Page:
As one educator noted, “It [was] evident that students truly enjoyed taking [the] class and learned a great deal … Overall, students loved the hands-on activities. They enjoyed working in the lab and solving issues with real-life applications.” One student noted, “I really hope that I can do this class again in 11th or 12th [grade].” Despite full enrollment, the teacher even added students mid-semester as the class gained popularity among students. In total, 43 students are anticipated to take the Test Out cybersecurity certification test in Spring 2022.
Premont ISD in Partnership with Rural Schools Innovation Zone (RSIZ): Pairing an entrepreneurial mindset with technical skills
At the RSIZ Tech Startup Incubator, learners are developing technology-enabled solutions to address academy-related challenges in the region, and they’re preparing to pitch their solutions to a judging panel at the end of the year. The two current student teams have honed their qualitative research and analytical skills over the semester, pinpointing problems in the community that could be solved with technology. One team has chosen to focus on the challenges educators have tracking students during arrival and dismissal, and those of school athletic trainers who deal with student injuries without close proximity to hospitals. Another team has narrowed in on the challenges small municipalities often have finding and securing funding for public projects. This team aims to develop an online portal or marketplace to help small towns and cities identify grant opportunities and hire grant writers.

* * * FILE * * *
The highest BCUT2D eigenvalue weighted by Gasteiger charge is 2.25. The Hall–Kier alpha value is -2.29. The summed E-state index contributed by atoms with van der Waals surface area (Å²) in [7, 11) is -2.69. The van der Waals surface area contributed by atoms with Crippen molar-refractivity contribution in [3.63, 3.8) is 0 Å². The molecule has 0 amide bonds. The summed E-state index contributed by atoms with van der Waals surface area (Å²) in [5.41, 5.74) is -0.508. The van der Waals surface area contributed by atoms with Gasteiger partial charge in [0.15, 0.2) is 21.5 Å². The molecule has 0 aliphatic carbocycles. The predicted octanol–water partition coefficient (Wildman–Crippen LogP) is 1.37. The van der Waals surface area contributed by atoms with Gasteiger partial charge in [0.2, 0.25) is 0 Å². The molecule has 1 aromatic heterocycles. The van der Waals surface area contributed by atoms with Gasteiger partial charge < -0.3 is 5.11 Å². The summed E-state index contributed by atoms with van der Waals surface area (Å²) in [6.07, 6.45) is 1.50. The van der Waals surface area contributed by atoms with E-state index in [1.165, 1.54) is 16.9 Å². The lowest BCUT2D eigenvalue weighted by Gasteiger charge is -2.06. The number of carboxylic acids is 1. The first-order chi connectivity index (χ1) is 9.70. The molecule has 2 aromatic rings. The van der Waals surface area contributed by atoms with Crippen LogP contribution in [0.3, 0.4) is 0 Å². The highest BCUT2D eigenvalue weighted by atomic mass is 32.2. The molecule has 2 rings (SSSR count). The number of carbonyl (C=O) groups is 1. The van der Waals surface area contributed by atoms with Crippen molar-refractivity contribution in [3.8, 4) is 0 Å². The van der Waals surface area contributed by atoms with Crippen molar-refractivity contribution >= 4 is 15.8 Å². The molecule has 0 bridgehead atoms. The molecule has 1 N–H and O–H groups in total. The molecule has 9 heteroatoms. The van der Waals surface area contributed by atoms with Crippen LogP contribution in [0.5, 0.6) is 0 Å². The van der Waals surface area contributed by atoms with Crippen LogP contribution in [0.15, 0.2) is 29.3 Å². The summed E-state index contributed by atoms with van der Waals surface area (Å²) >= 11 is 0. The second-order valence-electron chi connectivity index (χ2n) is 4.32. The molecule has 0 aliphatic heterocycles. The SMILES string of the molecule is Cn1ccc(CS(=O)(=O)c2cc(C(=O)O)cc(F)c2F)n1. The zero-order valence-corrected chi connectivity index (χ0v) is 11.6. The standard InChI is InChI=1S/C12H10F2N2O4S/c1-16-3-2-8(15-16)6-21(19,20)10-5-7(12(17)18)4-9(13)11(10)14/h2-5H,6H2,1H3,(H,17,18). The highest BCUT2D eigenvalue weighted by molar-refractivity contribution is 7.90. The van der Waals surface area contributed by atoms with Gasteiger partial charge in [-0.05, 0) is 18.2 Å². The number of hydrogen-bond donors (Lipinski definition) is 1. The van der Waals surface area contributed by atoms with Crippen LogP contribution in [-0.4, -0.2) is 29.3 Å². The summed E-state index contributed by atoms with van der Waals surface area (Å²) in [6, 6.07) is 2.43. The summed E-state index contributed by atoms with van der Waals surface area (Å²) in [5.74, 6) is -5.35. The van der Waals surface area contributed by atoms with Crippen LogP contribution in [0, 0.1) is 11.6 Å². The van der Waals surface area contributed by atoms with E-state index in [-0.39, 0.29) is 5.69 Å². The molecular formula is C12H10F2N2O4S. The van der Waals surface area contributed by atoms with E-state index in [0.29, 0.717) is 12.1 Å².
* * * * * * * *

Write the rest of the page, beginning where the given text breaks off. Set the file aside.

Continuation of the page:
The teams are now soliciting early feedback from stakeholders to determine the feasibility of their concepts, the potential reach of technology solutions, and potential roadblocks. A technology advisor will coach teams as they develop their products, and the teams will pitch their solutions to a panel of experts at the end of the school year.
From a curriculum perspective, the teams’ educators have begun to understand key structural nuances. One educator noted “virtual instruction is [already] tough for teenagers, [and] when you have something highly technical, I think they get frustrated and don’t feel like they can ask for help.” CareerCraft, the local organization administering the Tech Startup Incubator, plans to add additional staffing to support the educator leads this semester to ensure that the student prototypes are moving forward. In future years, they plan to increase the cadence of meetings to weekly or bi-weekly to maintain momentum throughout the academic year.
Ravenna Public Schools (RPS): Translating localized IoT experience to career navigation